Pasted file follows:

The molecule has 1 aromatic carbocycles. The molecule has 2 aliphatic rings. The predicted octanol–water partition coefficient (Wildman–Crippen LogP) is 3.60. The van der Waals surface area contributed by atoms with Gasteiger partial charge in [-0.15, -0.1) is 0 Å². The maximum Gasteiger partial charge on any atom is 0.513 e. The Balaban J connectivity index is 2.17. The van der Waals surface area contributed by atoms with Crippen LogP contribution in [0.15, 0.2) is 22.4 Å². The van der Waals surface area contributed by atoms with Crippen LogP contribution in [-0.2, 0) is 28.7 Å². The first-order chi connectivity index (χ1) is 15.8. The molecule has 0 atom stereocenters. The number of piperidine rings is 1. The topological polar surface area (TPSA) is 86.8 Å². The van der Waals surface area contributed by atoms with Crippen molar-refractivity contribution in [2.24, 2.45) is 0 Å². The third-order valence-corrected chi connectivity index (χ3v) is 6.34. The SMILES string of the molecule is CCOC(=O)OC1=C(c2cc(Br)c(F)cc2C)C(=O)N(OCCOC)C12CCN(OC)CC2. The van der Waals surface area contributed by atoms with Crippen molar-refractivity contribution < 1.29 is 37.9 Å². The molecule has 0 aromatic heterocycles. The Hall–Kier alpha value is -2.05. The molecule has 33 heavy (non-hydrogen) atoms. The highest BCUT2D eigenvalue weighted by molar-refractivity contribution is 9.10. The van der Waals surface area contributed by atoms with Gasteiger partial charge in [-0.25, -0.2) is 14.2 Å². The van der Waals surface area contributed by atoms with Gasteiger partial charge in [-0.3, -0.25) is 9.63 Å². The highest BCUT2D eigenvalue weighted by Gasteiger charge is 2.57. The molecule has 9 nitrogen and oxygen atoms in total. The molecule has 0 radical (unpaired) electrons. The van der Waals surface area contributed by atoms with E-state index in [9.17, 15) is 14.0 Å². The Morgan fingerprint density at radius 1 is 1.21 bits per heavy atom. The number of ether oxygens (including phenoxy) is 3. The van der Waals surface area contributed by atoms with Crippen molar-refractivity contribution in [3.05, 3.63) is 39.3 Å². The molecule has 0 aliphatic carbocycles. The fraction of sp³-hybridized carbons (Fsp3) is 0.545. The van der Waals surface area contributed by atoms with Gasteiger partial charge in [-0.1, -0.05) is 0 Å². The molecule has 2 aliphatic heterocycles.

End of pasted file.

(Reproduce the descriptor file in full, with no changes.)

The molecule has 1 aromatic carbocycles. The molecule has 2 aliphatic rings. The predicted octanol–water partition coefficient (Wildman–Crippen LogP) is 3.60. The van der Waals surface area contributed by atoms with Gasteiger partial charge in [-0.15, -0.1) is 0 Å². The maximum Gasteiger partial charge on any atom is 0.513 e. The Balaban J connectivity index is 2.17. The van der Waals surface area contributed by atoms with Crippen LogP contribution in [0.15, 0.2) is 22.4 Å². The van der Waals surface area contributed by atoms with Crippen LogP contribution in [-0.2, 0) is 28.7 Å². The first-order chi connectivity index (χ1) is 15.8. The molecule has 0 atom stereocenters. The number of piperidine rings is 1. The topological polar surface area (TPSA) is 86.8 Å². The van der Waals surface area contributed by atoms with Crippen molar-refractivity contribution in [2.24, 2.45) is 0 Å². The third-order valence-corrected chi connectivity index (χ3v) is 6.34. The SMILES string of the molecule is CCOC(=O)OC1=C(c2cc(Br)c(F)cc2C)C(=O)N(OCCOC)C12CCN(OC)CC2. The van der Waals surface area contributed by atoms with Crippen molar-refractivity contribution < 1.29 is 37.9 Å². The molecule has 0 aromatic heterocycles. The Hall–Kier alpha value is -2.05. The molecule has 33 heavy (non-hydrogen) atoms. The highest BCUT2D eigenvalue weighted by molar-refractivity contribution is 9.10. The van der Waals surface area contributed by atoms with Gasteiger partial charge in [-0.25, -0.2) is 14.2 Å². The van der Waals surface area contributed by atoms with Gasteiger partial charge in [-0.3, -0.25) is 9.63 Å². The highest BCUT2D eigenvalue weighted by Gasteiger charge is 2.57. The molecule has 9 nitrogen and oxygen atoms in total. The molecule has 0 radical (unpaired) electrons. The van der Waals surface area contributed by atoms with E-state index in [9.17, 15) is 14.0 Å². The Morgan fingerprint density at radius 1 is 1.21 bits per heavy atom. The number of ether oxygens (including phenoxy) is 3. The van der Waals surface area contributed by atoms with Crippen molar-refractivity contribution in [3.05, 3.63) is 39.3 Å². The molecule has 0 aliphatic carbocycles. The fraction of sp³-hybridized carbons (Fsp3) is 0.545. The van der Waals surface area contributed by atoms with Gasteiger partial charge in [-0.1, -0.05) is 0 Å². The molecule has 2 aliphatic heterocycles.